Our first example of a concept defined by a universal mapping property is a meet respectively meet.

The first step is our Catlab imports

In [1]:

```
using Core: GeneratedFunctionStub
using Test
using Catlab, Catlab.Theories, Catlab.CategoricalAlgebra
using Catlab.Graphics, Catlab.Graphics.Graphviz
import Catlab.Theories: compose
using DataStructures
```

In [2]:

```
@present P(FreeSchema) begin
(a₁,a₂,a₃,a₄)::Ob
f::Hom(a₁, a₂)
g::Hom(a₁, a₃)
h::Hom(a₂, a₄)
k::Hom(a₃, a₄)
end
```

Out[2]:

We can draw a picture of our preorder as a Hasse Diagram.

In [3]:

```
to_graphviz(P)
```

Out[3]:

It will be convenient to program with our preorders based on the Hasse Diagram represent as a labeled graph so we convert the Presentation{Schema, Symbol} into a FreeDigram. FreeDiagrams are implemented as an ACSet which you can think of as an in-memory database. ACSets are a key feature of Catlab that allow you to represent many data structures in a common framework.

In [4]:

```
g = FreeDiagram(P)
```

Out[4]:

To give ourselves a graph-like API for Hasse Diagrams, we define parents and children.

In [5]:

```
parents(g, y::Int) = subpart(g, incident(g, y, :tgt), :src)
children(g, x::Int) = subpart(g, incident(g, x, :src), :tgt)
```

Out[5]:

We can compute upsets/downsets with breadth first search.

In [6]:

```
function bfs(g, x::Int, f=children)
explored = falses(nparts(g, :V))
explored[x] = 1
q = Queue{Int}()
enqueue!(q, x)
while !isempty(q)
v = dequeue!(q)
S = f(g,v)
map(filter(s -> !explored[s], S)) do s
enqueue!(q, s)
end
explored[S] .= true
end
return findall(explored)
end
```

Out[6]:

The upset of a preorder element is all the elements that come after it in the preorder.

In [7]:

```
upset(g,x) = bfs(g,x,children)
```

Out[7]:

The downset is the dual notion, which we compute by reversing the role of children and parents.

In [8]:

```
downset(g,x) = bfs(g,x,parents)
upset(g, 1)
```

Out[8]:

We can use upsets to define the less than or equal two relation implied by any Hasse Diagram

In [9]:

```
function leq(g::FreeDiagram, x::Int, y::Int)
return y in upset(g, x)
end
```

Out[9]:

Define a more efficient algorithm for checking whether two elements satisfy the leq relation.

Multiple dispatch allows us to overload the leq function with another method for symbols.

In [10]:

```
function leq(g::FreeDiagram, x::Symbol, y::Symbol)
leq(g, incident(g, x, :ob), incident(g, y, :ob))
end
```

Out[10]:

the meet of two elements is the largest element in the intersection of their downsets.

In [11]:

```
function meet(g::FreeDiagram, x::Int, y::Int)
U = downset(g, x) ∩ downset(g,y)
maxima(g, U)
return maximum(g, U)
end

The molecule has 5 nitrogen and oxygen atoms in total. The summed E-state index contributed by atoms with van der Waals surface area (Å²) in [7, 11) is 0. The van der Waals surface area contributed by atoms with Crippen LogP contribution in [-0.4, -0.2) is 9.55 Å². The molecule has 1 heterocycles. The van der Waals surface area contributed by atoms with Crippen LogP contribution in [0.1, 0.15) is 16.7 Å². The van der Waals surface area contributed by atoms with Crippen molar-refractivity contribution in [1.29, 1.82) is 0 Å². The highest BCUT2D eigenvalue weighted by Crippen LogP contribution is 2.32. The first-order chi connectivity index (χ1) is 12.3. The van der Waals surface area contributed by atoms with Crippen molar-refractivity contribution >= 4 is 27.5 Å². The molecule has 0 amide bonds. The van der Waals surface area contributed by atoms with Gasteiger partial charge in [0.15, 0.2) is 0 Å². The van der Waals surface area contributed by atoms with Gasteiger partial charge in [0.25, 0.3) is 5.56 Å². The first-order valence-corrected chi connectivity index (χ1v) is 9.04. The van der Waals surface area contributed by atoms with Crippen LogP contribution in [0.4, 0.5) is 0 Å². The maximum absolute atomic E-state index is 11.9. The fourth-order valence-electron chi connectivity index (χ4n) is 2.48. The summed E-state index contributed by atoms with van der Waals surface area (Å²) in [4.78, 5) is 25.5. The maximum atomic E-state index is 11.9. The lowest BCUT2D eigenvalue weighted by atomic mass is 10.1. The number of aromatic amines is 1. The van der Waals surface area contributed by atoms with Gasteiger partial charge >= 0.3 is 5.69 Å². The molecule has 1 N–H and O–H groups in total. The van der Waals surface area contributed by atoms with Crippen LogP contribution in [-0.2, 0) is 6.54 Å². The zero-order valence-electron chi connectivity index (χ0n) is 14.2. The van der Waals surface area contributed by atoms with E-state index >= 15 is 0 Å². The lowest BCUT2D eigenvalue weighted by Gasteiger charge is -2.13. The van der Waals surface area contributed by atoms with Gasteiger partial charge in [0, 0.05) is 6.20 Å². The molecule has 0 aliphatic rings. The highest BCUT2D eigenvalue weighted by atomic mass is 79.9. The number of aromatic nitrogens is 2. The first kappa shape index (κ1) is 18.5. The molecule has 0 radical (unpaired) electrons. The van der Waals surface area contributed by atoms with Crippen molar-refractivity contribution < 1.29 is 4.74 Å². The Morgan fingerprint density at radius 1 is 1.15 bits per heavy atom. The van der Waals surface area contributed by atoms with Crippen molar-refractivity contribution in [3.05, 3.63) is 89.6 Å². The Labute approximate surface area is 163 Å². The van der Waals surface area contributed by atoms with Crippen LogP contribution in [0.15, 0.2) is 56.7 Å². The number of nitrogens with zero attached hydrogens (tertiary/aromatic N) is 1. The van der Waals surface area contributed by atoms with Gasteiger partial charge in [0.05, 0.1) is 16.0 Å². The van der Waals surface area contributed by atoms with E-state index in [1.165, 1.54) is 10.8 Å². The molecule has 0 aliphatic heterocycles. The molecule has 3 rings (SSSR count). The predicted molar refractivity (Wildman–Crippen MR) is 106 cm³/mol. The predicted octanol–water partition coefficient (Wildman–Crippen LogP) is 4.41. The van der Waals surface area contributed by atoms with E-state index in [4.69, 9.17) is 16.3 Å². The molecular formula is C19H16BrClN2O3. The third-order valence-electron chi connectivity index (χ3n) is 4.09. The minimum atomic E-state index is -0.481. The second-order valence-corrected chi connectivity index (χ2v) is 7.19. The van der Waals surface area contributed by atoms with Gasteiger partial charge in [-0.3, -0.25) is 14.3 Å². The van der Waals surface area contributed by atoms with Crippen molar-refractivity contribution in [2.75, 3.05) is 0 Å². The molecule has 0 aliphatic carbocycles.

function meet(g::FreeDiagram, x, y)
meet(g, incident(g, x, :ob)[1], incident(g, y, :ob)[1])
end
```

Out[11]:

assuming that D is a downset, the maxima are those elements whose children are disjoint from D.

In [12]:

```
function maxima(g::FreeDiagram, D::Vector{Int})
X = Set(D)
M = filter(D) do x
Pₓ = children(g, x) ∩ X
length(Pₓ) == 0
end
return M
end
function hastop(g::FreeDiagram, xs::Vector{Int})
length(maxima(g, xs)) == 1
end
function maximum(g::FreeDiagram, xs::Vector{Int})
m = maxima(g, xs::Vector{Int})
if length(m) == 1
return m[1]
end
if length(m) > 1
all_iso = all(m) do a
Uₐ = downset(g, a)
a_le_allb = all(m) do b
b in Uₐ
end
return a_le_allb
end
if all_iso
return m[1]
end
end
return nothing
end
```

Out[12]:

From the definition of minimum, you can see that when you want to do many leq queries in sequence, you can reuse the upsets that you compute with bfs. This is a place where mathematical abstractions don't work well with the operational needs of computer programming. In a mathematical definition you can define x ≤ y as y ∈ upset(x), but in programming, that is inefficient when you want to check a property like for all y in Y, x ≤ y. Programming requires you to reason about not only the correctness of the code, but also the performance. Much of the complexity of software engineering comes from the fact that computational performance requires the programmers to break down their clean abstractions to optimize the code.

If you wanted to perform many x ≤ y queries in a loop, you might want to precompute the matrix L where L[i,j] = 1 if and only if i ≤ j in the preorder P. Implement an algorithm that performs this computation in O(V⋅E) time where V is the number of elements in P and E is the number of edges in the corresponding FreeDiagram.

Let's make sure we get the answers that we expect.

In [13]:

```
using Test
@testset "Upsets" begin
@test upset(g, 3) == [3,4]
@test upset(g, 2) == [2,4]
@test upset(g, 1) == [1,2,3,4]
@test upset(g, 4) == [4]
end
@testset "Downsets" begin
@test downset(g, 3) == [1,3]
@test downset(g, 2) == [1,2]
@test downset(g, 4) == [1,2,3,4]
@test downset(g, 1) == [1]
end
@testset "Meets" begin
@test meet(g, 2,3) == 1
@test meet(g, 1,2) == 1
@test meet(g, 3,4) == 3
@test meet(g, 1, 4) == 1
@test meet(g, 1, 1) == 1
@test meet(g, 2, 2) == 2
end
```

Out[13]:

In [14]:

```
@present P(FreeSchema) begin
(a₁,a₂,a₃,a₄, a₅)::Ob
f::Hom(a₁, a₂)
g::Hom(a₁, a₃)
h::Hom(a₂, a₄)
k::Hom(a₃, a₄)
l::Hom(a₅, a₂)
end
```

Out[14]:

Which can be viewed as a picture:

In [15]:

```
to_graphviz(P)
```

Out[15]:

Or, as tables:

In [16]:

```
g = FreeDiagram(P)
```

Out[16]:

In [17]:

```
@testset "meets2" begin
@test meet(g, 2,3) == 1
@test meet(g, 1,2) == 1
@test meet(g, 3,4) == 3
@test meet(g, 1, 4) == 1
@test meet(g, 1, 1) == 1
@test meet(g, 2, 2) == 2
@test meet(g, 3, 5) == nothing
@test meet(g, 2, 5) == 5
end
```

Out[17]:

Make bigger preorders to test corner cases in the above code. If you find an example that breaks these implementations, please report it.

Implement the dual constructions for joins.